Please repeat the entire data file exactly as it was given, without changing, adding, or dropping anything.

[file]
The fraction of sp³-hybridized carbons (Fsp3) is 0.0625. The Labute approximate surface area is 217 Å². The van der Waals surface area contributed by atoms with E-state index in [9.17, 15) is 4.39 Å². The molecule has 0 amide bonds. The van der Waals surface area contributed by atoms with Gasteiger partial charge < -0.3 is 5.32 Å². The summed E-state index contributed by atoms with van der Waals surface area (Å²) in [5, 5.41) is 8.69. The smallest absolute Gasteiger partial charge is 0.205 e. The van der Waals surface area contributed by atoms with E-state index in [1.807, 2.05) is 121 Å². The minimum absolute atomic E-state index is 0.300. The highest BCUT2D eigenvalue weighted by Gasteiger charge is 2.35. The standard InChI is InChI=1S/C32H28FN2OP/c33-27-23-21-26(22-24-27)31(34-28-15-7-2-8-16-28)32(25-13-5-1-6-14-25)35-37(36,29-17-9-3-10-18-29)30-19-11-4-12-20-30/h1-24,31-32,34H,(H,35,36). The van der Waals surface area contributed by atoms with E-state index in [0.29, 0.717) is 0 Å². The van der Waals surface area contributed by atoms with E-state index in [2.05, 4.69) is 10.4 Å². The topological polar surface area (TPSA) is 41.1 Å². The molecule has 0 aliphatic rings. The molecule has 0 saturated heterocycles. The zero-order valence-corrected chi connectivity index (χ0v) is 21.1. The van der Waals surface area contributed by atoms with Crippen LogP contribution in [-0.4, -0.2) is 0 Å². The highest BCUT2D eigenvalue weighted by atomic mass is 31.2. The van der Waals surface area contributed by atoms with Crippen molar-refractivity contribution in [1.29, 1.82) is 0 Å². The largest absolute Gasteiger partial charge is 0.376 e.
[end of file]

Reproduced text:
The fraction of sp³-hybridized carbons (Fsp3) is 0.0625. The Labute approximate surface area is 217 Å². The van der Waals surface area contributed by atoms with E-state index in [9.17, 15) is 4.39 Å². The molecule has 0 amide bonds. The van der Waals surface area contributed by atoms with Gasteiger partial charge < -0.3 is 5.32 Å². The summed E-state index contributed by atoms with van der Waals surface area (Å²) in [5, 5.41) is 8.69. The smallest absolute Gasteiger partial charge is 0.205 e. The van der Waals surface area contributed by atoms with E-state index in [1.807, 2.05) is 121 Å². The minimum absolute atomic E-state index is 0.300. The highest BCUT2D eigenvalue weighted by Gasteiger charge is 2.35. The standard InChI is InChI=1S/C32H28FN2OP/c33-27-23-21-26(22-24-27)31(34-28-15-7-2-8-16-28)32(25-13-5-1-6-14-25)35-37(36,29-17-9-3-10-18-29)30-19-11-4-12-20-30/h1-24,31-32,34H,(H,35,36). The van der Waals surface area contributed by atoms with E-state index in [0.29, 0.717) is 0 Å². The van der Waals surface area contributed by atoms with E-state index in [2.05, 4.69) is 10.4 Å². The topological polar surface area (TPSA) is 41.1 Å². The molecule has 0 aliphatic rings. The molecule has 0 saturated heterocycles. The zero-order valence-corrected chi connectivity index (χ0v) is 21.1. The van der Waals surface area contributed by atoms with Crippen LogP contribution in [-0.4, -0.2) is 0 Å². The highest BCUT2D eigenvalue weighted by atomic mass is 31.2. The van der Waals surface area contributed by atoms with Crippen molar-refractivity contribution in [1.29, 1.82) is 0 Å². The largest absolute Gasteiger partial charge is 0.376 e.